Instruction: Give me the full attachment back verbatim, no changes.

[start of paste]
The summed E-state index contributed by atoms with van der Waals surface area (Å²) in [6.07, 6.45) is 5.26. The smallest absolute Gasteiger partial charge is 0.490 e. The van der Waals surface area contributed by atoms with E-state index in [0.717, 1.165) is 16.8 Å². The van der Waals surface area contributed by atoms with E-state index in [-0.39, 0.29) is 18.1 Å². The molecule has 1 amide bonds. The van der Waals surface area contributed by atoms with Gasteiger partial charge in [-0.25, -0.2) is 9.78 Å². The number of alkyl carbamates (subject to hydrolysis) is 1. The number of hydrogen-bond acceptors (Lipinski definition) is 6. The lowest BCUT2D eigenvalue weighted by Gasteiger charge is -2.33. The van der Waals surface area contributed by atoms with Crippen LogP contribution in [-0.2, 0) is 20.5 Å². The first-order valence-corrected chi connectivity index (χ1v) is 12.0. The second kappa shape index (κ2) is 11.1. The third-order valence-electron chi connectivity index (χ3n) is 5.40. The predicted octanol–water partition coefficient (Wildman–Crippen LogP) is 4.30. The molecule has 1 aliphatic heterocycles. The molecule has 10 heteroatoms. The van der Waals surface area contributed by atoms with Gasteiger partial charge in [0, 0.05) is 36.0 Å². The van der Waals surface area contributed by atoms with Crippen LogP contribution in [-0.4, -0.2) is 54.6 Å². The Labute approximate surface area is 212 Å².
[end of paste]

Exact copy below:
The summed E-state index contributed by atoms with van der Waals surface area (Å²) in [6.07, 6.45) is 5.26. The smallest absolute Gasteiger partial charge is 0.490 e. The van der Waals surface area contributed by atoms with E-state index in [0.717, 1.165) is 16.8 Å². The van der Waals surface area contributed by atoms with E-state index in [-0.39, 0.29) is 18.1 Å². The molecule has 1 amide bonds. The van der Waals surface area contributed by atoms with Gasteiger partial charge in [-0.25, -0.2) is 9.78 Å². The number of alkyl carbamates (subject to hydrolysis) is 1. The number of hydrogen-bond acceptors (Lipinski definition) is 6. The lowest BCUT2D eigenvalue weighted by Gasteiger charge is -2.33. The van der Waals surface area contributed by atoms with Crippen LogP contribution in [-0.2, 0) is 20.5 Å². The first-order valence-corrected chi connectivity index (χ1v) is 12.0. The second kappa shape index (κ2) is 11.1. The third-order valence-electron chi connectivity index (χ3n) is 5.40. The predicted octanol–water partition coefficient (Wildman–Crippen LogP) is 4.30. The molecule has 1 aliphatic heterocycles. The molecule has 10 heteroatoms. The van der Waals surface area contributed by atoms with Gasteiger partial charge in [0, 0.05) is 36.0 Å². The van der Waals surface area contributed by atoms with Crippen LogP contribution in [-0.4, -0.2) is 54.6 Å². The Labute approximate surface area is 212 Å².